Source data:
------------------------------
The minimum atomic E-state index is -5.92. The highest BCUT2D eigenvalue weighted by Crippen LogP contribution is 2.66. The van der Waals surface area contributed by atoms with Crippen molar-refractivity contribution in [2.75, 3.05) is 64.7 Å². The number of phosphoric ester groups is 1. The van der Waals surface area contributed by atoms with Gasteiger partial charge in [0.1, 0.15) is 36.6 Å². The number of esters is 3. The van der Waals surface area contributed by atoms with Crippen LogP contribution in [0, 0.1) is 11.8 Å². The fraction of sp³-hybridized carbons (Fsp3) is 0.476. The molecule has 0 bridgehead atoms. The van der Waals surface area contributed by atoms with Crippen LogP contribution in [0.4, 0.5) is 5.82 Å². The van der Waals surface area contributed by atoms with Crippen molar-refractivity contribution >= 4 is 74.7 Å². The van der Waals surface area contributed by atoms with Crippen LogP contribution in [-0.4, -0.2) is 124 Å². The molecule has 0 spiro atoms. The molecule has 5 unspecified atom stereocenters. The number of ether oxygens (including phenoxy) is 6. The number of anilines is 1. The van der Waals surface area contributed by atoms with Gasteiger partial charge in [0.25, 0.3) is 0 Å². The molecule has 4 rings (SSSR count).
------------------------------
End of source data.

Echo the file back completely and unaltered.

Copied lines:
The minimum atomic E-state index is -5.92. The highest BCUT2D eigenvalue weighted by Crippen LogP contribution is 2.66. The van der Waals surface area contributed by atoms with Crippen molar-refractivity contribution in [2.75, 3.05) is 64.7 Å². The number of phosphoric ester groups is 1. The van der Waals surface area contributed by atoms with Gasteiger partial charge in [0.1, 0.15) is 36.6 Å². The number of esters is 3. The van der Waals surface area contributed by atoms with Crippen LogP contribution in [0, 0.1) is 11.8 Å². The fraction of sp³-hybridized carbons (Fsp3) is 0.476. The molecule has 0 bridgehead atoms. The van der Waals surface area contributed by atoms with Crippen LogP contribution in [0.4, 0.5) is 5.82 Å². The van der Waals surface area contributed by atoms with Crippen molar-refractivity contribution >= 4 is 74.7 Å². The van der Waals surface area contributed by atoms with Crippen LogP contribution in [-0.4, -0.2) is 124 Å². The molecule has 0 spiro atoms. The molecule has 5 unspecified atom stereocenters. The number of ether oxygens (including phenoxy) is 6. The number of anilines is 1. The van der Waals surface area contributed by atoms with Gasteiger partial charge in [0.25, 0.3) is 0 Å². The molecule has 4 rings (SSSR count).